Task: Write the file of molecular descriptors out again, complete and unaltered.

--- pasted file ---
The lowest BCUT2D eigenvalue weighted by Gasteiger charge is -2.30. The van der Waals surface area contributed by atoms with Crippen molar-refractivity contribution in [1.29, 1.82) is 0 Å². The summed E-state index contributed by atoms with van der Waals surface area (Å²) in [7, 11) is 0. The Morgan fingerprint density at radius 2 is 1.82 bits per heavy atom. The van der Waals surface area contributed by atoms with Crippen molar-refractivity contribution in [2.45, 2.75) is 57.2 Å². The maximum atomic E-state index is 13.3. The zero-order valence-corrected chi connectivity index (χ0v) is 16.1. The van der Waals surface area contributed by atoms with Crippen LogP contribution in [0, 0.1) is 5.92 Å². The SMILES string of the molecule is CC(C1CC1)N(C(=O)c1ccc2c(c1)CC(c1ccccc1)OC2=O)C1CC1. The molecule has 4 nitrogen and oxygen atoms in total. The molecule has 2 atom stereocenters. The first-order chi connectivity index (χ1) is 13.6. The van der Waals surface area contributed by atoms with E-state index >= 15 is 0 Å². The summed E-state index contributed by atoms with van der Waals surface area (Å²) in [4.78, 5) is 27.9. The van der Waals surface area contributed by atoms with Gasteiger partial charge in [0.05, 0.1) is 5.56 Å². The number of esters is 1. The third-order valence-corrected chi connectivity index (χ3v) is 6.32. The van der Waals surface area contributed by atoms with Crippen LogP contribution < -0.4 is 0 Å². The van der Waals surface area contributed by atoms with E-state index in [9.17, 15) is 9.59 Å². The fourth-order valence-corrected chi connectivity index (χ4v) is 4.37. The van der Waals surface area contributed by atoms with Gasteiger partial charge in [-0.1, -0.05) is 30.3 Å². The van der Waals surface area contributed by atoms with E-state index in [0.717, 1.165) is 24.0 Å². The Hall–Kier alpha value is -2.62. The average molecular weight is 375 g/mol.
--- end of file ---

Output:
The lowest BCUT2D eigenvalue weighted by Gasteiger charge is -2.30. The van der Waals surface area contributed by atoms with Crippen molar-refractivity contribution in [1.29, 1.82) is 0 Å². The summed E-state index contributed by atoms with van der Waals surface area (Å²) in [7, 11) is 0. The Morgan fingerprint density at radius 2 is 1.82 bits per heavy atom. The van der Waals surface area contributed by atoms with Crippen molar-refractivity contribution in [2.45, 2.75) is 57.2 Å². The maximum atomic E-state index is 13.3. The zero-order valence-corrected chi connectivity index (χ0v) is 16.1. The van der Waals surface area contributed by atoms with Crippen LogP contribution in [0, 0.1) is 5.92 Å². The SMILES string of the molecule is CC(C1CC1)N(C(=O)c1ccc2c(c1)CC(c1ccccc1)OC2=O)C1CC1. The molecule has 4 nitrogen and oxygen atoms in total. The molecule has 2 atom stereocenters. The first-order chi connectivity index (χ1) is 13.6. The van der Waals surface area contributed by atoms with E-state index >= 15 is 0 Å². The summed E-state index contributed by atoms with van der Waals surface area (Å²) in [4.78, 5) is 27.9. The van der Waals surface area contributed by atoms with Gasteiger partial charge in [0.05, 0.1) is 5.56 Å². The number of esters is 1. The third-order valence-corrected chi connectivity index (χ3v) is 6.32. The van der Waals surface area contributed by atoms with Crippen LogP contribution < -0.4 is 0 Å². The van der Waals surface area contributed by atoms with E-state index in [9.17, 15) is 9.59 Å². The fourth-order valence-corrected chi connectivity index (χ4v) is 4.37. The van der Waals surface area contributed by atoms with Gasteiger partial charge in [-0.1, -0.05) is 30.3 Å². The van der Waals surface area contributed by atoms with E-state index in [0.717, 1.165) is 24.0 Å². The Hall–Kier alpha value is -2.62. The average molecular weight is 375 g/mol.